Monday, September 23, 2013

Fruit treats

The Philippines is blessed with so many varieties of fruits and there's so many to choose from all year round. I recall a time when the market was not saturated with imported fruits like apples and pears from China, grapes from the US, kiwis from New Zealand. Mostly, you would find local favorites like mangoes, bananas, papaya, pineapple, chico, atis, kaimito, lanzones, suha, watermelon, canteloupe, rambutan, durian, langka and guyabano. Many of these fruits are exported and are well-known around the world, especially our bananas, which you can probably buy in many if not most supermarkets abroad. I was particular with the "Product of the Philippines" tag or sticker on bananas when I was residing in Japan and Singapore. 

When traveling around the country, I make it a point to eat fruits, especially those in season and ones you can easily buy in the place we are staying. Many of these are sold along the roadside and are cheaper than those you can buy at a grocery store in Metro Manila. In fact, if I had the time and baggage allowance, I would often purchase fruits while on trips to the Visayas and Mindanao. I don't know how many boxes of mangoes, pomelos and mangosteen I have purchased during trips to Iloilo and Davao, or the pineapples we have bought when traveling to Tagaytay.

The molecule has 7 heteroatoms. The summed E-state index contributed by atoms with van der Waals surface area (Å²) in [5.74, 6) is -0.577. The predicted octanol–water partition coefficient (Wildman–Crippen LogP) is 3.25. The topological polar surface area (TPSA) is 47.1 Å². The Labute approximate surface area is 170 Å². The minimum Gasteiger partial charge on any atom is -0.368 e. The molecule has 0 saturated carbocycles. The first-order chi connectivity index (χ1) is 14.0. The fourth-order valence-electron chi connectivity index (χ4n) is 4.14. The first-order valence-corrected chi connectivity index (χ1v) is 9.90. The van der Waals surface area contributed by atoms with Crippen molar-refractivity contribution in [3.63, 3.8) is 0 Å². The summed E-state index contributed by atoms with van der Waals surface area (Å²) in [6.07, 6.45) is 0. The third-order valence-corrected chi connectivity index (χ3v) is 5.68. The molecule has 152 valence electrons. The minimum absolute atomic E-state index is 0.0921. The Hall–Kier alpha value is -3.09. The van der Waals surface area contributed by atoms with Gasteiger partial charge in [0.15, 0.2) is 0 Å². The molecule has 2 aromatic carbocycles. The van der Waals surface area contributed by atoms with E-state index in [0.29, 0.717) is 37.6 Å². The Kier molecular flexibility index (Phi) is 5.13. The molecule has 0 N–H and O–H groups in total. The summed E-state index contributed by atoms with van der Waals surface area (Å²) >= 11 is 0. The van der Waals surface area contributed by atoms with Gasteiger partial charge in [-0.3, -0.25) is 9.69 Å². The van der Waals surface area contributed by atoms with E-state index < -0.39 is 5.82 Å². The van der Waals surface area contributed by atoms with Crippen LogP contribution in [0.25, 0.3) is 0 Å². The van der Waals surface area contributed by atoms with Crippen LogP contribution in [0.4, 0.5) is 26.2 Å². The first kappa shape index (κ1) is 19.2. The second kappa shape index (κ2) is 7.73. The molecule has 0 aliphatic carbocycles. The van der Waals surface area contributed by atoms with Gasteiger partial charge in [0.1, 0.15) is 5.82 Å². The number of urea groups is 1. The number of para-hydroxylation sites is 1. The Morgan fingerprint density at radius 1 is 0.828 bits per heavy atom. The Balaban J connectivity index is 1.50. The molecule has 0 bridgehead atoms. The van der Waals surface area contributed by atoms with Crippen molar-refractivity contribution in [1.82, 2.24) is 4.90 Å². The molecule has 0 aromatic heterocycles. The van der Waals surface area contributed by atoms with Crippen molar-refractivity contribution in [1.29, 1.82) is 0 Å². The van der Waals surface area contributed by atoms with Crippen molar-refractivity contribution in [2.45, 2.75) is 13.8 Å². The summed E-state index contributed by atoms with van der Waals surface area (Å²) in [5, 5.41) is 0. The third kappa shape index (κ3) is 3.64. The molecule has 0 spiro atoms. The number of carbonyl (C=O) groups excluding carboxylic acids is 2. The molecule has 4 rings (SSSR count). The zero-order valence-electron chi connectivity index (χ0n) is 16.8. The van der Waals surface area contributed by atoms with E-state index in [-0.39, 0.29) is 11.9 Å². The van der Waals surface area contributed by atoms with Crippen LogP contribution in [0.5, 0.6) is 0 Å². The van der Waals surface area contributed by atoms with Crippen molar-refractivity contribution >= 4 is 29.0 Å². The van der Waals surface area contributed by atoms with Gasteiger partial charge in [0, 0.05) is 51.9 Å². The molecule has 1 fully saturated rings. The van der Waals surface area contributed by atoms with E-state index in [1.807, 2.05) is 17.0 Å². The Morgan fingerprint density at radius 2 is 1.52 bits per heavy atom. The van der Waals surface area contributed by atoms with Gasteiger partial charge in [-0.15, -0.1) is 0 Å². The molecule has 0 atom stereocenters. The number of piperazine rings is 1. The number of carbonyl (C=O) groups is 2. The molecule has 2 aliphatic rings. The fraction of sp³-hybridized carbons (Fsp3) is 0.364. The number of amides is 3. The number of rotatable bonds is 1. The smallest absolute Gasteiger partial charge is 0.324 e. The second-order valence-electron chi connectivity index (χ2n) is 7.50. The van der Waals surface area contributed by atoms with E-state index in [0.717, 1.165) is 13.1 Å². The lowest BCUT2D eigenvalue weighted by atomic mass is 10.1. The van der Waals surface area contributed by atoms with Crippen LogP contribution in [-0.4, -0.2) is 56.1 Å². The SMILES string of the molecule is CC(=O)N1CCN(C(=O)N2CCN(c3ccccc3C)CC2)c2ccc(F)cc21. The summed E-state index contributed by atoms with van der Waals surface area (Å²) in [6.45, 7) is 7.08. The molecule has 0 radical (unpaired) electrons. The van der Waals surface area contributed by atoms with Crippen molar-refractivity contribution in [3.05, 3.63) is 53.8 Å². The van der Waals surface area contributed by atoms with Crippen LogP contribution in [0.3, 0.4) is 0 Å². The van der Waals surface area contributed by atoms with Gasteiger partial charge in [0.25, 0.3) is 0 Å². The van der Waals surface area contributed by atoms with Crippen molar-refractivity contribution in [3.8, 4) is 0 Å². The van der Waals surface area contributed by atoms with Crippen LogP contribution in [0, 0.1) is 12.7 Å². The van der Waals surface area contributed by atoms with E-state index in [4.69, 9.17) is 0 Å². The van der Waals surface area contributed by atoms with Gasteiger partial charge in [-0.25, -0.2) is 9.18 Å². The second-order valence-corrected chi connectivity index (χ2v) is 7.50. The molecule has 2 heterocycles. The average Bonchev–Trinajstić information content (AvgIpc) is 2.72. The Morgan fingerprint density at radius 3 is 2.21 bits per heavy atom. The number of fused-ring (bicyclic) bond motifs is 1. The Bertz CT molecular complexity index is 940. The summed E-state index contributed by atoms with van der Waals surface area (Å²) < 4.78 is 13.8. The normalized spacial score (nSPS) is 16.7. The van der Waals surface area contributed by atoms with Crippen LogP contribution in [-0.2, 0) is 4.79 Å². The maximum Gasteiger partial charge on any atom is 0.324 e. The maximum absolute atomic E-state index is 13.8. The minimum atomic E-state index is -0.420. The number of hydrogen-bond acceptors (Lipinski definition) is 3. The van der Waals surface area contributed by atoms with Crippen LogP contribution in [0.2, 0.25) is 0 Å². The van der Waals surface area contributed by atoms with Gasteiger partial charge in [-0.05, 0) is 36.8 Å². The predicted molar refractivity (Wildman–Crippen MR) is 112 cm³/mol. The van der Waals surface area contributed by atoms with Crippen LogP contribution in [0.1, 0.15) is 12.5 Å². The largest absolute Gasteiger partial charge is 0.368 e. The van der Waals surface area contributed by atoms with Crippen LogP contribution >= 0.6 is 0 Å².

On a recent trip to Mindoro, my first one, we were treated by our hosts with rambutan, lanzones, durian and marang. While I have tasted the latter two, I can say I am not really a fan of these fruits, which people say have an acquired taste. That is, they are not really for everyone. Needless to say, I like rambutan and definitely lanzones so I just had to have some for take home.

Rambutan and lanzones from Mindoro
Durian, marang and papaya
Marang looks like guyabano or large version of atis once the skin is peeled.
It is unfortunate that while many of these fruits are in abundance, they cannot reach Manila cheaply and transport costs alone bring up the prices so they can be quite expensive compared to the provinces of their origin. This poses as a major challenge to producers and government should exert more effort towards more efficient but less expensive transport of fruits as well as vegetables if the objective is to achieve fair prices and food security throughout the country. Hopefully, that can be realized within our lifetimes and soon enough!

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